keep happy, keep modelling, or we loose our sanity me thinks
kiwi
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tweety777

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Re: Escort-tug boat Josse I (name will be changed later on)
« Reply #44 on: May 12, 2009, 08:55:00 am »

Hi Kiwi,

There is one very important thing to know, and that's the basis for working with electronics (direct current that is): + and - shouldn't be connected to each other, as that shorts the lot.
Power is going from + to -.
As long as all the wires (mostly each function has it's own colour wire) are connected to a wire with the same function, and on the same line (say, connecting 2 servo's to 1 channel on the receiver, in that case connect all red wires to eachother, black same story, and the remaining colour also same story), but don't connect for example ESC with a servo, that makes the model respond very weird.
On the internet are a lot of diagrams for electric wiring, the easy ones, and more difficult ones.
The things noted above are actually the basis for every electric wiring.

If you got questions about electrics, i like to answer them, though i really don't know everything about it.
Would like to come to you to show, then i can see the country as well, but think that's not going te happen >>:-( <:( <:( <:(  :P :P

Greetings Josse
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Under construction: diving support vessel Well Enhancer scale 1:75, a very big and very ambitious project that keeps on going and going till I finally solve all ambitious things about it and have it working.
A day without learning is a lost day

Billyruffian

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Re: Escort-tug boat Josse I (name will be changed later on)
« Reply #45 on: May 12, 2009, 10:48:08 am »

Hi Jossee,

I know it is a steep learning curve and a picture is worth a thousand words.  May I with repect steer you to the materclass section and take a look at Bluebirds model for beginners.  A great build log, plenty of pictures a great learning tool.

For what its worth I went through a pretty miserable time when I started to build guitars so many people wanted to give all of the negatives and pretty much wanted to treat it as a "black art" and keep everything as some sort of secret.  Eventually I found a forum very much like this one with plenty of help and advice - constructive criticism too.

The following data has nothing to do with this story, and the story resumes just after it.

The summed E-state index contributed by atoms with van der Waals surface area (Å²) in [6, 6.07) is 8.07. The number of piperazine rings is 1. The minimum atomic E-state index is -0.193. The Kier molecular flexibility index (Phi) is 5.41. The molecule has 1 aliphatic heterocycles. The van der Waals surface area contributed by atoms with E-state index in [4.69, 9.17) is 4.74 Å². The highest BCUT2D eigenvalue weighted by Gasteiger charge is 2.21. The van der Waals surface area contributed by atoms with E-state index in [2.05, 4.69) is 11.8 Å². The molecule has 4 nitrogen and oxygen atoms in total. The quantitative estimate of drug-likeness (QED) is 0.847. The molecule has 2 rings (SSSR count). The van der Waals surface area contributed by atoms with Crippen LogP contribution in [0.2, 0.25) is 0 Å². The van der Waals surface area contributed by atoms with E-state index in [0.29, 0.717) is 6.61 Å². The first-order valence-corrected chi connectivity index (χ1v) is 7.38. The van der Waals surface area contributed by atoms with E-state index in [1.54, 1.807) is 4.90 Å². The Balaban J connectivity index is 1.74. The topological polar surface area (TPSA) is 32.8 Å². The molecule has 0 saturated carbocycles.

Criticism for the sake of it isn't worth a light.

Now my instruments are made and sold to professional musicians with a 2 year wait it just shows what you can achieve given time and encouragement.

Keep building and keep asking questions - I still do.

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tweety777

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Re: Escort-tug boat Josse I (name will be changed later on)
« Reply #46 on: May 12, 2009, 11:31:04 am »

Hi Billy,

Just wrote all the topics in the Masterclass-section.
The ones from Bluebird indeed are very good to learn how to build.
Think i'm going to make more pics of how i do things as well, so you guys can see what i can improve.

Right now i'm working on an own Dutch forum, which is restricted for my friends only, but it does take my time, so i can't build very much right now.

Greetings Josse
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Under construction: diving support vessel Well Enhancer scale 1:75, a very big and very ambitious project that keeps on going and going till I finally solve all ambitious things about it and have it working.
A day without learning is a lost day

tweety777

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Re: Escort-tug boat Josse I (name will be changed later on)
« Reply #47 on: May 12, 2009, 02:07:02 pm »

Here is an update:



Pete Balsawood in bed.

Making port equal to starboard.

Here are 2 How-to's so you can give me tips on to improve my builds.

First measuring the size for the part. This will be a bed.

Then cutting the parts. I only push on my knife, i don't make moves like when cutting.

Bed's will stand against 2 walls, so i need only 2 parts to make one bed.

Then glue them together.
That's where i'm now, so this how-to will be contiuned.

The second one, the construction of tools:

Cutting the part in the right shape.

Unfortunatly it went wrong when i was cutting the last 2 pieces, so it will be used for a very special bold.

And this is what it looks like on board. Length is "only" 50cm's.

Greetings Josse
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Under construction: diving support vessel Well Enhancer scale 1:75, a very big and very ambitious project that keeps on going and going till I finally solve all ambitious things about it and have it working.
A day without learning is a lost day